Did traffic chaos allegedly orchestrated by New Jersey Gov. Chris Christie’s office lead to the death of 91-year-old Fort Lee resident Florence Genova?

Daughter: No, Chris Christies Bridgegate Did Not Kill My Mother

New Jersey Gov. Chris Christie (Getty Images)

Not really, the woman’s daughter, Vilma Oleri, told The New York Times.

Reports claimed Wednesday that crippling traffic on the George Washington Bridge prevented emergency responders from getting to Genova’s home in time to resuscitate her.

“I honestly believe it was just her time,” said Oleri, referring to her mother who passed away on Sept. 9, 2013.

A Fort Lee official said in a letter published that same month that the traffic — which many now believe was arranged as a political punishment by Christie’s office and the Port Authority — prevented his ambulance from reaching Genova’s home in a timely fashion.

The crippling traffic caused “unnecessary delays for emergency services,” said Fort Lee emergency medical services coordinator Paul E. Favia in the Sept. 10 letter.

“I, myself, was stuck in traffic on Fletcher Avenue and had to jump the curb and cut up West Street in order to avoid the standstill traffic,” he wrote.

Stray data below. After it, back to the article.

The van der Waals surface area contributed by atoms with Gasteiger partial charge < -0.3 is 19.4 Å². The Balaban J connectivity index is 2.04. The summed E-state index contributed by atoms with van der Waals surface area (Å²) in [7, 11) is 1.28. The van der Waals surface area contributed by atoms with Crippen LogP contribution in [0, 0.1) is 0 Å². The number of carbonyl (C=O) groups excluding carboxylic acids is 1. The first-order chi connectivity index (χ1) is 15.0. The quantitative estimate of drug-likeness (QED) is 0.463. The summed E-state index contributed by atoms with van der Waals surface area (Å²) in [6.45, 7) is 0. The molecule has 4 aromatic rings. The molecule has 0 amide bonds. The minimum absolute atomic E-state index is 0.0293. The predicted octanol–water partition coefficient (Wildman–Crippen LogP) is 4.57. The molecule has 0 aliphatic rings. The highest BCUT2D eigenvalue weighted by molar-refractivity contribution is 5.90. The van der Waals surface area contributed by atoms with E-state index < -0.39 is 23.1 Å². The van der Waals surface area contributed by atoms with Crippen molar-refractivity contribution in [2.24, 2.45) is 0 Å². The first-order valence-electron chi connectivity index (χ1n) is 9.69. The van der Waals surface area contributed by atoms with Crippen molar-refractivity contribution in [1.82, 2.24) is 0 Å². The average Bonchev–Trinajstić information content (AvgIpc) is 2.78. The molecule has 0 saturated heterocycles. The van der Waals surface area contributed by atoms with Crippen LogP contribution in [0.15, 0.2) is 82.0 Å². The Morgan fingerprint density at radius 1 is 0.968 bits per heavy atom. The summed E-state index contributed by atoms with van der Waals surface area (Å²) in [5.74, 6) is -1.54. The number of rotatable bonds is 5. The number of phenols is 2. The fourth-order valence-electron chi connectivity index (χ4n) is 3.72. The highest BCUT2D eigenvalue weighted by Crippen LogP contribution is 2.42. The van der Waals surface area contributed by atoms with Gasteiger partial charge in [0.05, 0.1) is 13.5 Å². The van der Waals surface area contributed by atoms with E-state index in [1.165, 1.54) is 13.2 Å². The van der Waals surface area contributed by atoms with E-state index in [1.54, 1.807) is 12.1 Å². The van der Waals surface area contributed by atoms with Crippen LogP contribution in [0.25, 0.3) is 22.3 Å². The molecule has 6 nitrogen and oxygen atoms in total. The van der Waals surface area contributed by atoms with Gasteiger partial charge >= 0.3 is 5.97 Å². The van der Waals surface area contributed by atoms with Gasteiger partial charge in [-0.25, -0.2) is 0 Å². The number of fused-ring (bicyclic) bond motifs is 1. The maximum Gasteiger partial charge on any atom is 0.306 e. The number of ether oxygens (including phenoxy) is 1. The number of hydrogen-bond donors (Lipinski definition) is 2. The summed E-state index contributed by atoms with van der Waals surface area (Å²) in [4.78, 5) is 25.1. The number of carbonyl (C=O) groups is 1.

It took emergency responders seven minutes to reach Genova’s home because of traffic-related issues.

But by the time they got there, Genova had gone into “cardiac arrest,” the letter added.

Paramedics tried unsuccessfully to revive the woman. They rushed to a nearby hospital and tried again. No luck. Genova was pronounced dead at the hospital.

“We believe she died in her home, but they couldn’t pronounce her until she got to the hospital,” said Frank Oleri, Genova’s son-in-law. “The traffic didn’t make any difference.”

Oleri, who only recently found out that her mother’s death is now entwined in a scandal involving the state’s governor, added: “We want to stay out of it. It’s not political.”

Genova, a wife of 50 years, lived in the Fort Lee house for 50 years.

And although her memory had recently begun to fade, she loved her son, her daughter and her three grandchildren dearly, Vilma Oleri told the Times.

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